Doc Talk: Colon Cancer
KALAMAZOO, Mich. —
Colon cancer is the third most common cancer diagnosed in the United States and if it's caught early, doctors say it is curable.
Newschannel 3's Erica Mokay met with a man who was diagnosed with colon cancer and ended up being one of the lucky ones.
When Han Phommavongsa had a symptom, he had an excuse.
Phommavongsa said, “Same thing. Give myself an excuse, ‘You’re old now. You hit 50. No big deal,’ you know?”
Then he got really sick, ran out of excuses and ended up in the emergency room. That's when doctors found something.
Phommavongsa said, “And I think it was a thing. Oh, it's just a blockage. They'll just go in, maybe fix it and then after the doctor opened me up and it was more than just that. It was… You know.”
It was colon cancer.
At 52, he put his fate and faith in his doctor at Borgess.
Phommavongsa said, “When she said that, I think we got everything out for you. I think we got all the cancer out for you. Whatever it is we got it all out. That's right there when she said. I feel relieved I guess.”
Dr. Stephanie Markle, a trauma and general surgeon at Borgess, said, “Super lucky. It could have been a lot worse.”
Markle operated on Phommavongsa and she has treated a lot of patients just like him. Men and women, seemingly healthy, coming up with excuses and ignoring the subtle signs and symptoms.
Markle said, “There's about 700,000 people a year that still die from colon cancer and there's maybe one and a half million diagnoses. That’s a lot of people being diagnosed.”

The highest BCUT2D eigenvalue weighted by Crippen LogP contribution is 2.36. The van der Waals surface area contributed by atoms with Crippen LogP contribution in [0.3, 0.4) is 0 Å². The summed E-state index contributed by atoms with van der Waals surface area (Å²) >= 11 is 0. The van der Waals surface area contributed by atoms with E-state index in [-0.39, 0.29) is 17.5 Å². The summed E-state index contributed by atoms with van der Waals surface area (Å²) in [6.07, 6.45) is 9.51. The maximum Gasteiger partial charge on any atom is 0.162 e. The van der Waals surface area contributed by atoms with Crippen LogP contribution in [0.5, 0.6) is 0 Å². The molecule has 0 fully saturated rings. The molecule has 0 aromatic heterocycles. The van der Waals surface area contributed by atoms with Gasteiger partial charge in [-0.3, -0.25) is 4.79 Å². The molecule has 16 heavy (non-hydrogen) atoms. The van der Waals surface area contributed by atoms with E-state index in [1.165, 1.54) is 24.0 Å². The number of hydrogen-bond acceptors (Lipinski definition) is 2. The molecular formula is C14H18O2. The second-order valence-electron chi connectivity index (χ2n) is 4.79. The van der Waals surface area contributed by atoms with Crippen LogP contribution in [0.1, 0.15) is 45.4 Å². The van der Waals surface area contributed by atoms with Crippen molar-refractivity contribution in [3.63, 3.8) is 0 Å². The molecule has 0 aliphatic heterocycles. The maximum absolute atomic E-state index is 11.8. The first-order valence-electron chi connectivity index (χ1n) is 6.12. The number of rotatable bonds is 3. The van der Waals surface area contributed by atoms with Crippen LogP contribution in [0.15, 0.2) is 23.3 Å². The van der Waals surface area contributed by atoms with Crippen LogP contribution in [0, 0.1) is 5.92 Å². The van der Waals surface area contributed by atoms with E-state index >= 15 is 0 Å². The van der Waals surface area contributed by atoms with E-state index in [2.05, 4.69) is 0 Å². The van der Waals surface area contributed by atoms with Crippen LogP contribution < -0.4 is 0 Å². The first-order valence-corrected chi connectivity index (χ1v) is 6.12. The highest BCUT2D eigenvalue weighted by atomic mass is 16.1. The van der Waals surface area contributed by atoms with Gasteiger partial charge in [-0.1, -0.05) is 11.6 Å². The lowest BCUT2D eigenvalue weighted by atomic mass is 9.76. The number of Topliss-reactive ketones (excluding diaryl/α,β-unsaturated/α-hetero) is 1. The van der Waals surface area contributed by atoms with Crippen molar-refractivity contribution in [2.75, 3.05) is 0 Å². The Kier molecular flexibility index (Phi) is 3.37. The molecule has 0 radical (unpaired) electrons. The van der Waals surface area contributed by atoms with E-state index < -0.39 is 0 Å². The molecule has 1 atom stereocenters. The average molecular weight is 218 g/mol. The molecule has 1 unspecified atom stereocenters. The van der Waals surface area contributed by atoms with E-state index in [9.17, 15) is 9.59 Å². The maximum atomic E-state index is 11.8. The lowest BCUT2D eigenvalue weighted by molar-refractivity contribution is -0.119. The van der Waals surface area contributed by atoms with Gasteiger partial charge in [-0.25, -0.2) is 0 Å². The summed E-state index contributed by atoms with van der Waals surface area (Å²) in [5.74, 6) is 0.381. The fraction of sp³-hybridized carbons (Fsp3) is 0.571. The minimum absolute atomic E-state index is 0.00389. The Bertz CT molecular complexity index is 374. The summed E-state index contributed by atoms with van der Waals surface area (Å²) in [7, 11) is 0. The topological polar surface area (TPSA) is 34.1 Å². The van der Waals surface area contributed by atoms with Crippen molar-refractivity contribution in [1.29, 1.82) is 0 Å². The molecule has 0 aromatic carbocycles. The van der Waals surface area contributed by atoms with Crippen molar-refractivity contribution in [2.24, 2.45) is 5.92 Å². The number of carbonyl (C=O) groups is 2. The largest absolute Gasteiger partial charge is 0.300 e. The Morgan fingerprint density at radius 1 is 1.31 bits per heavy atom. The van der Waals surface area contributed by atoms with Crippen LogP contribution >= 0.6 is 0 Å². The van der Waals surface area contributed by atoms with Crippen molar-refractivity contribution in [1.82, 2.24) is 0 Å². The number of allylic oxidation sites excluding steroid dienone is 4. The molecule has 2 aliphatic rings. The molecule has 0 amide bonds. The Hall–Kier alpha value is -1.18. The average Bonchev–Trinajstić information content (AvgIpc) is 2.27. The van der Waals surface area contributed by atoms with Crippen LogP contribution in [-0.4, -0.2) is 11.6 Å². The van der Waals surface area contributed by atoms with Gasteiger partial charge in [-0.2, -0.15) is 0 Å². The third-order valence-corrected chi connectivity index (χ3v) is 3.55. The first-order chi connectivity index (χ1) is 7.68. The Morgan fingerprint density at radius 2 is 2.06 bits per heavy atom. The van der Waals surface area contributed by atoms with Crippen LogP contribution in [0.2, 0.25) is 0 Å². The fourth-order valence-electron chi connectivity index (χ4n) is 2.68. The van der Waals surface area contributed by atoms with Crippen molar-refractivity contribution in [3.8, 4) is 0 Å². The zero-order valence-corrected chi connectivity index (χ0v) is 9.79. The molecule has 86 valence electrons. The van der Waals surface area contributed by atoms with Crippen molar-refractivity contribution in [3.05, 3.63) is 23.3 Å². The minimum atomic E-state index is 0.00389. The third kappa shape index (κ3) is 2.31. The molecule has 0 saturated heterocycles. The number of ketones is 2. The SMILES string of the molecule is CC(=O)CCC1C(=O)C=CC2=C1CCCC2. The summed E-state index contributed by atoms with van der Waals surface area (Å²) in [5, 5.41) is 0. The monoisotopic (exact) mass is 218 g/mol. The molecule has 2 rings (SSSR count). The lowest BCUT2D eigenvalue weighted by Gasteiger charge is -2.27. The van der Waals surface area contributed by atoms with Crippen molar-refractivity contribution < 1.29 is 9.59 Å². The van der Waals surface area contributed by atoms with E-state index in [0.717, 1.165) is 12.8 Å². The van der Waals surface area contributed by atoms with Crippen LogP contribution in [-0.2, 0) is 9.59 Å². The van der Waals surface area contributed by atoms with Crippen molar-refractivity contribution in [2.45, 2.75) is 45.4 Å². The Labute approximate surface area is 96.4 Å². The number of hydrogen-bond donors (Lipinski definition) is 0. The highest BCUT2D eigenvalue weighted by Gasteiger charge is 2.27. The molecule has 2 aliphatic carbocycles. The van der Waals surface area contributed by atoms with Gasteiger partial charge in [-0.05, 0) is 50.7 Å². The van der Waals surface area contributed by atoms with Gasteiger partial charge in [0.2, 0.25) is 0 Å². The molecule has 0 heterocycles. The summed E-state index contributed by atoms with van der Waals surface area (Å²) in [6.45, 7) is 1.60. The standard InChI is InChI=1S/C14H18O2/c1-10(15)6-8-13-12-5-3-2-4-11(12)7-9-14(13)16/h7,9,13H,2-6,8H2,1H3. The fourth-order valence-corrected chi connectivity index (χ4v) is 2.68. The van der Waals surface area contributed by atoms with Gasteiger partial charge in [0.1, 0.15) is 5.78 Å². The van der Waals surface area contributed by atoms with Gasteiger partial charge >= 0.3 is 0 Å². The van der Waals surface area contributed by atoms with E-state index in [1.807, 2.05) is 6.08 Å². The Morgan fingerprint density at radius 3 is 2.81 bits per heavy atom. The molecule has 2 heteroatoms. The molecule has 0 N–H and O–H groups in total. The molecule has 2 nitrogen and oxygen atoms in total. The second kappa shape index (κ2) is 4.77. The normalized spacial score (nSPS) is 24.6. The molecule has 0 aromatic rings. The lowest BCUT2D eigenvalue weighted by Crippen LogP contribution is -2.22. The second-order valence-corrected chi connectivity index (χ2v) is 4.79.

She says this type of cancer is 100 percent curable with surgery, if it's caught at an early stage.
If diagnosed at stage one or two, the five-year survival is between 90 and 100 percent.
Phommavongsa was at stage two.
He said, “I’m very lucky I came out alive and I guess my wife tell me, 'You’re lucky' I said, ‘Yes, I am.’”
Phommavongsa says he still isn't 100 percent, but the husband and father is 100 percent thankful for life and all he has to live.
He said, “I was really lucky that we found it just in time.”
Phommavongsa had never been screened prior to his visit to the ER that day and that's why Markle stressing the importance of getting checked.
Men and women who are at normal risk should get a colonoscopy every 10 years starting at age 50.
Markle and Phommavongsa said the prep is the worst part, but Markle says there's also a less invasive screening option that can be done at home.
For more information on that, talk to your doctor.